We determine the second to fourth largest (resp. the second smallest) signless Laplacian spectral radii and the second to fourth largest signless Laplacian spreads together with the corresponding graphs in the class of unicyclic graphs with n vertices. Moreover, we prove that one class of unicyclic graphs are determined by their signless Laplacian spectra.

1. Introduction

Throughout the paper, G=(V,E) is an undirected simple graph with n vertices and m edges. If G is connected with m=n+c-1, then G is called a c-cyclic graph. Especially, if c=0 or 1, then G is called a tree or a unicyclic graph, respectively. Let 𝕌n be the class of unicyclic graphs with n vertices. The neighbor set of a vertex v is denoted by N(v). We write d(v) for the degree of vertex v. In particular, let Δ(G) and δ(G) be the maximum degree and minimum degree of G, respectively. Let A(G) be the adjacency matrix and D(G) be the diagonal matrix whose (i,i)-entry is d(vi), of G, respectively. The signless Laplacian matrix of G is Q(G)=D(G)+A(G). Clearly, Q(G) is positive semidefinite [1] and its eigenvalues can be arranged asμ1(G)≥μ2(G)≥⋯≥μn(G)≥0.
Let μ(G) be the signless Laplacian spectral radius of G, namely, μ(G)=μ1(G). The signless Laplacian spread of G is defined as SQ(G)=μ1(G)-μn(G) [1, 2]. Let Φ(G,x) be the signless Laplacian characteristic polynomial of G, that is, Φ(G,x)=det(xI-Q(G)).

Recently, the research on the spectrum of Q(G) receive much attention. Some properties of signless Laplacian spectra of graphs and some possibilities for developing the spectral theory of graphs based on Q(G) are discussed in [3–5]. The largest signless Laplacian spectral radius and the largest signless Laplacian spread among the class of unicyclic graphs with n vertices were determined in [6] and [1], respectively. The smallest signless Laplacian spectral radius among the class of unicyclic graphs with n vertices was determined in [7]. In this paper, we will determine the second to fourth largest and the second smallest signless Laplacian spectral radii together with the corresponding graphs in the class of unicyclic graphs with n vertices. Moreover, we also indentify the second to fourth largest signless Laplacian spreads together with the corresponding graphs in the class of unicyclic graphs with n vertices. In the end of this paper, we will prove that a class of unicyclic graphs are determined by their signless Laplacian spectra.

2. The Signless Laplacian Spectral Radii of Unicyclic Graphs

As usually, let K1,n-1, Pn, and Cn be the star, path, and cycle with n vertices, respectively. In the following, let Sn3(n≥4) be the unicyclic graph obtained by adding one edge to two pendant vertices of K1,n-1, and let Fn, Hn, Sn4 be the unicyclic graphs with n vertices as shown in Figure 1.

The unicyclic graphs Fn,Hn, and Sn4.

In [6], the largest signless Laplacian spectral radius in the class of unicyclic graphs was determined, and it was proved as follows.

Theorem 2.1 (see [<xref ref-type="bibr" rid="B6">6</xref>]).

If U∈𝕌n, and n≥4, then μ(U)≤μ(Sn3), where the equality holds if and only if U≅Sn3.

Theorem 2.2.

Suppose U∈𝕌n, and n≥8. (1) If U≇Sn3, then μ(U)≤μ(Fn), where the equality holds if and only if U≅Fn, and μ(Fn) equals the maximum root of the equation x5-(n+5)x4+(6n+3)x3-(9n-1)x2+(3n+8)x-4=0. (2) If U≇Sn3 and U≇Fn, then μ(U)≤μ(Hn), where the equality holds if and only if U≅Hn, and μ(Hn) equals the maximum root of the equation x5-(n+5)x4+(6n+4)x3-(10n-2)x2+(3n+12)x-4=0. (3) If U≇Sn3, U≇Fn and U≇Hn, then μ(U)≤μ(Sn4), where the equality holds if and only if U≅Sn4, and μ(Sn4) equals the maximum root of the equation x3-(n+3)x2+(4n-2)x-2n=0.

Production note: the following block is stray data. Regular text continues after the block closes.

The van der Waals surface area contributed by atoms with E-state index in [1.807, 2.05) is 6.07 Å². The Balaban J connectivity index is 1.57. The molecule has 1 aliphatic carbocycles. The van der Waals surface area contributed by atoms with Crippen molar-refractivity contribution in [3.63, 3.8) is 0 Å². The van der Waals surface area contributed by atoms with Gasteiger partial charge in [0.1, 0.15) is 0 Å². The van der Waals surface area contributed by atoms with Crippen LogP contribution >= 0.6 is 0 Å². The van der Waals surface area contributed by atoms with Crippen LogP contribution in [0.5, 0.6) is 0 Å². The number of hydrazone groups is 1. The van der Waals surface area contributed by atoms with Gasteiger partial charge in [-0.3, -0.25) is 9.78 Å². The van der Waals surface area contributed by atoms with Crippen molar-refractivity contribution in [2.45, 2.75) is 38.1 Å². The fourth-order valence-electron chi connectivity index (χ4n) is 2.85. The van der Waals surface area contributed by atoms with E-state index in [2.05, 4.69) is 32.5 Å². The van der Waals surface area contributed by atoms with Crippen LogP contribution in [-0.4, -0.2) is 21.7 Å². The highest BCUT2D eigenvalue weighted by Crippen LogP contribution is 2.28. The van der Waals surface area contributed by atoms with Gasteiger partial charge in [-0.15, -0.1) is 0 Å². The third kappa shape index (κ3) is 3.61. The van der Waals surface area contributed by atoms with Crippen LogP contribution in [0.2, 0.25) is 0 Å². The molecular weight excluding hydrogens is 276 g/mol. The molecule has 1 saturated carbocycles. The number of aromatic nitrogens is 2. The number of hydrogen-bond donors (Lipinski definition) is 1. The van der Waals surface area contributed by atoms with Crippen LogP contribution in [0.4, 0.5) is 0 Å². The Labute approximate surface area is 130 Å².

In order to prove Theorem 2.2, the following lemmas are needed.

Lemma 2.3 (see [<xref ref-type="bibr" rid="B5">8</xref>]).

μ(G)≤max{d(v)+m(v),v∈V(G)}, where m(v)=∑u~vd(u)/d(v).

Proposition 2.4.

Suppose c≥1 and G is a c-cyclic graph on n vertices with Δ≤n-3. If n≥2c+5, then μ(G)≤n-1.

Proof.

We only need to prove that max{d(v)+m(v):v∈V}≤n-1 by Lemma 2.3. Suppose d(u)+m(u)=max{d(v)+m(v):v∈V}. We consider the next three cases.

Case 1 (<inline-formula><mml:math xmlns:mml="http://www.w3.org/1998/Math/MathML" id="M89"><mml:mi>d</mml:mi><mml:mo stretchy="false">(</mml:mo><mml:mi>u</mml:mi><mml:mo stretchy="false">)</mml:mo><mml:mo>=</mml:mo><mml:mn>1</mml:mn></mml:math></inline-formula>).

Case 2 (<inline-formula><mml:math xmlns:mml="http://www.w3.org/1998/Math/MathML" id="M92"><mml:mi>d</mml:mi><mml:mo stretchy="false">(</mml:mo><mml:mi>u</mml:mi><mml:mo stretchy="false">)</mml:mo><mml:mo>=</mml:mo><mml:mn>2</mml:mn></mml:math></inline-formula>).

Suppose that v,w∈N(u). Then,
d(u)+m(u)=2+d(v)+d(w)2≤2+2Δ2=Δ+2≤n-1.

Case 3 (<inline-formula><mml:math xmlns:mml="http://www.w3.org/1998/Math/MathML" id="M95"><mml:mn>3</mml:mn><mml:mo>≤</mml:mo><mml:mi>d</mml:mi><mml:mo stretchy="false">(</mml:mo><mml:mi>u</mml:mi><mml:mo stretchy="false">)</mml:mo><mml:mo>≤</mml:mo><mml:mi>n</mml:mi><mml:mo>-</mml:mo><mml:mn>3</mml:mn></mml:math></inline-formula>).

Note that G has n+c-1 edges and 3≤d(u)≤n-3. Then,
d(u)+m(u)≤d(u)+2(n+c-1)-d(u)-2d(u)=d(u)-1+2n+2c-4d(u).
Next we will prove that d(u)-1+((2n+2c-4)/d(u))≤n-1, equivalently, d(u)(n-d(u))≥2n+2c-4. Let f(x)=(n-x)x, where 3≤x≤n-3. Since f′(x)=n-2x and 3≤x≤n-3, we have f(x)≥min{f(3),f(n-3)}=3(n-3)≥2n+2c-4.

By combining the above arguments, the result follows.

Corollary 2.5.

Suppose U∈𝕌n. If n≥7 and Δ≤n-3, then μ(U)≤n-1.

Lemma 2.6 (see [<xref ref-type="bibr" rid="B6">6</xref>]).

If G is a connected graph of order n≥4, then μ(G)≥Δ+1, where the equality holds if and only if G≅K1,n-1.

Suppose B is a square matrix, let aii(B) be the entry appearing in the ith row and the ith column of B. The next result gives a new method to calculate the signless Lapalacian characteristic polynomial of an n-vertex graph via the aid of computer.

Lemma 2.7 (see [<xref ref-type="bibr" rid="B7">9</xref>]).

Let G be a graph on n-k (1≤k≤n-2) vertices with V(G)={vn,vn-1,…,vk+1}. If G′ is obtained from G by attaching k new pendant vertices, say v1,…,vk, to vk+1, then
Φ(Q(G′),x)=(x-1)k⋅det(xIn-k-Q(G)-Bn-k),
where a11(Q(G)) is corresponding to the vertex vk+1, and Bn-k=diag{k+(k/(x-1)),0,…,0}.

Example 2.8.

Let Fn be the unicyclic graph as shown in Figure 1. By Lemma 2.7, we have